India's progress in the agricultural sector has been enormous since the dawn of Independence over 50 years ago. Productivity has increased over 3 times compared to 1950. As an example, India's productivity in cassava growing is the highest in the world at 24.5 tonnes/hectare. India's diverse agriculture sector contributes almost a quarter of India's GDP (Gross Domestic Product). India has achieved self-sufficiency in foodgrains production and is able to export surplus production to many countries. There are two major crop seasons in India, the kharif (starts with the onset of the South West monsoon) and the winter crop, or rabi. Some areas manage a third annual crop.

Paddy fields a few meters below sea level in Alappuzha, Kerala.
Paddy fields a few meters below sea level in Alappuzha, Kerala.

India is the world's second largest foodgrain, fruit and vegetable producer. 175 different types of vegetables are grown in India although potato, tomato, onion, cabbage and cauliflower account for 60 per cent of the total production. India's main foodgrain crops include rice, wheat, coarse cereals and pulses. India grows a wide variety of horticultural crops including vegetables, fruits, potatoes, medicinal and aromatic plants and plantation crops. India is self-sufficient (with surplus production in many crops) in food production but needs to import substantial amounts of edible oil (oilseeds) and pulses. Agro-processing industries have grown rapidly in India. As an example the sugar industry has an annual turnover of some Rs 250 billion providing direct employment to over half a million people. India's wheat and rice stocks reached almost 30 million tons at the beginning of 2005.

India's plantation crops include tea, coffee, cardamom, pepper, vanilla and rubber.

Cardamom
Cardamom, small (Elettaria cardamomum Maton) - India produced 11 385 tons of cardamom in 2004-05 of which 620 tons were exported. Exports have dwindled due to stiff competition from Guatemala. Large cardamom (Amomum subulatum Roxb) is grown in Sikkim and Darjeeling.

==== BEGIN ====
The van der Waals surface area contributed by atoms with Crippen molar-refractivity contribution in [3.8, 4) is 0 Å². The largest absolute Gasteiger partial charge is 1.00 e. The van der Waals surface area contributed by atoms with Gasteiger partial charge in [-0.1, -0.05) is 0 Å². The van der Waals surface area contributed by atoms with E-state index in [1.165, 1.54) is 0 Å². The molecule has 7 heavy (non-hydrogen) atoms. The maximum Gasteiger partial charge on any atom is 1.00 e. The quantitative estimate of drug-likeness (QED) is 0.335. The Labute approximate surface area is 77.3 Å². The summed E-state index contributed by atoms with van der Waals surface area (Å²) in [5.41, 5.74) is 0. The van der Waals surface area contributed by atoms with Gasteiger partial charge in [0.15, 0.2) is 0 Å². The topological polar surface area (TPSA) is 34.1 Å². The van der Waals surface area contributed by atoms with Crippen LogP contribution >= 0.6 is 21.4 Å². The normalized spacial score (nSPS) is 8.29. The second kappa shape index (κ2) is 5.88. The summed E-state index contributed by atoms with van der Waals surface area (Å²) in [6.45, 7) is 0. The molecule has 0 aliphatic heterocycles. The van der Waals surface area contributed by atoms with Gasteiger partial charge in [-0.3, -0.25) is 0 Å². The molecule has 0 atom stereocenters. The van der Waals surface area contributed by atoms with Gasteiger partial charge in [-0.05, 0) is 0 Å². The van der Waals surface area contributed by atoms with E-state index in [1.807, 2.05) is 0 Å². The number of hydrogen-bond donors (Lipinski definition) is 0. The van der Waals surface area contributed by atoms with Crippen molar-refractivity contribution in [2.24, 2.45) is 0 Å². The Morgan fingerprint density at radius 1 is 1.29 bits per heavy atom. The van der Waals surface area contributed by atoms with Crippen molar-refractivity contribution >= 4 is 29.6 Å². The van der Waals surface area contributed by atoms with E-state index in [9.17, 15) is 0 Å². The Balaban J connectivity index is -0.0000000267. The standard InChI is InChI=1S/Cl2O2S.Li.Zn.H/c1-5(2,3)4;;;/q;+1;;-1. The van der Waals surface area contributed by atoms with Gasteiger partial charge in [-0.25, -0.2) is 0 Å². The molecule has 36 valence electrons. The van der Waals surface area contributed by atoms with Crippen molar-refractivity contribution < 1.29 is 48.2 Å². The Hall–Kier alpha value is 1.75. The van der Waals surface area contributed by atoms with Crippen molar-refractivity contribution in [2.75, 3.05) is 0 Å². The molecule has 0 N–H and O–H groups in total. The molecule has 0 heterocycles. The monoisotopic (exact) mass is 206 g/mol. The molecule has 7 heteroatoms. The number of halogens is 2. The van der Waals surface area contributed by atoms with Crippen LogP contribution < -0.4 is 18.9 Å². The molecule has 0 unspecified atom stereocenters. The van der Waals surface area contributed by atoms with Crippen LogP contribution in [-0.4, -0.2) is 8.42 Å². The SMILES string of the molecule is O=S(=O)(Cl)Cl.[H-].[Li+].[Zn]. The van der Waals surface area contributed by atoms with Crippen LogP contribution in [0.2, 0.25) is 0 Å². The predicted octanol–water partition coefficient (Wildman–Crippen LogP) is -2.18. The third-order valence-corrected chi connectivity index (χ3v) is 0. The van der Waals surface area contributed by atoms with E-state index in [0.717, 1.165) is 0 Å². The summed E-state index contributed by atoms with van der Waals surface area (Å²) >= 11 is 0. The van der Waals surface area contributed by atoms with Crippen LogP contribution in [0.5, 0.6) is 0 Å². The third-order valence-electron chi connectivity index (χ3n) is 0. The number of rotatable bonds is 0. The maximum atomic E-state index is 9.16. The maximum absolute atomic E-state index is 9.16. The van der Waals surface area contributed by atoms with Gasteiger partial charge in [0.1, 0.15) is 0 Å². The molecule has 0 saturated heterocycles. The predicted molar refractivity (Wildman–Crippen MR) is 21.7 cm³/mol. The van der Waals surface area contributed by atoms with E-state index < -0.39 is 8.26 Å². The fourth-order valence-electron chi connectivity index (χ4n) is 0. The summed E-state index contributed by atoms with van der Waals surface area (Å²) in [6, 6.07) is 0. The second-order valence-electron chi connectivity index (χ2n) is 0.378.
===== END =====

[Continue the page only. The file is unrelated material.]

India is the largest producer in the world of the following main agro crops: Tea, mango, banana, cauliflower, ginger acid lime, sapota, cashew and milk.

  • Total value of output: Rs 6.48 trillion¹
  • Foodgrain production (2013-14 estimate): 265 million tonnes
  • Vegetable production: 90 million tonnes
  • Fruit production: 47.5 million tonnes
  • Agricultural and allied products exports (2004-05): USD 8.0 bn
  • Milk production: 138 million tonnes (2013-14)
  • Total cattle population (10/2000): 313 million
  • Fish production: 9.6 million tonnes (2013-14)
  • Spice production: 3.1 million tonnes¹
  • Tractors sold: 225 280¹
  • Marine fishing fleet: 281 000 traditional craft, 53 648 mechanised craft and some 170 large fishing vessels
2003-04 figures unless otherwise noted
¹ 2001-02
² 2002-03

AGRO EXPORTS

Mangoes and lychees Above pic: Mangoes and lychees. India contributes over half of the world mango (Mangifera indica) production. Indian mangoes come in dozens if not hundreds of varieties. Mangoes are very healthy as can be seen from this nutrition table. 2005 has seen a bumper crop of mangoes, West Bengal's production alone will be around 800 000 tons. Mangoes worth Rs 840 m were exported in fiscal year 2003-04.

India exported a wide range of agri products valued at USD 8 bn during 2004-05. Marine products, oil meals, shellac, rice, tea, coffee, cotton, cashew, spices and wheat are some of the main exported agro products. Fresh processed fruits and vegetable exports amount to an estimated USD 400 million. Spice exports amounted to 318,635 tons with a value of Rs 32 bn in the first nine months of 2007-08. Spices exported include black pepper, cardamom, red chili, coriander, pepper, mint and fenugreek. Agri imports amounted to USD 2.3 billion, mainly comprising of edible oils. India is the second largest rice exporting nation after Thailand.












 MINISTRY OF AGRICULTURE DEPARTMENTS

FISHING

Fishing boats
A minor fishing harbour at Namkhana - Southern West Bengal

DAIRY INDUSTRY

COTTON

Cotton in India is cultivated in an area totalling almost 9 million hectares, more than any other country. India is now the second largest producrer of cotton in the world, although yields per hectare are still low compared to other major producers such as China and the United States. Yields differ depending on the type of agroclimatic conditions and seeds used. Total production was amounted to almost 28 million bales, or 4.75 million tonnes in the last 12-month season ended July 2007. The current season is expected to yield a bumper crop of over 5.3 m tonnes. The four largest cotton producing states include Gujarat, Maharashtra, Andhra Pradesh and Punjab.

The export of cotton is expected to grow to 7.8 m bales. China (the largest producer of cotton) and India alone contribute almost 60 per cent of the global cotton production.

JUTE

India is the largest producer of jute fibre. West Bengal and Bihar are the largest jute growing states. Jute cultivation is labour intensive and gives a livelihood to an estimated four million families. Jute is a very versatile fibre and has many applications such as biodegradeble packaging material (Hessian and sacking). Tossa, White, Mesta and Bimli are the most prominent varieties of jute grown.

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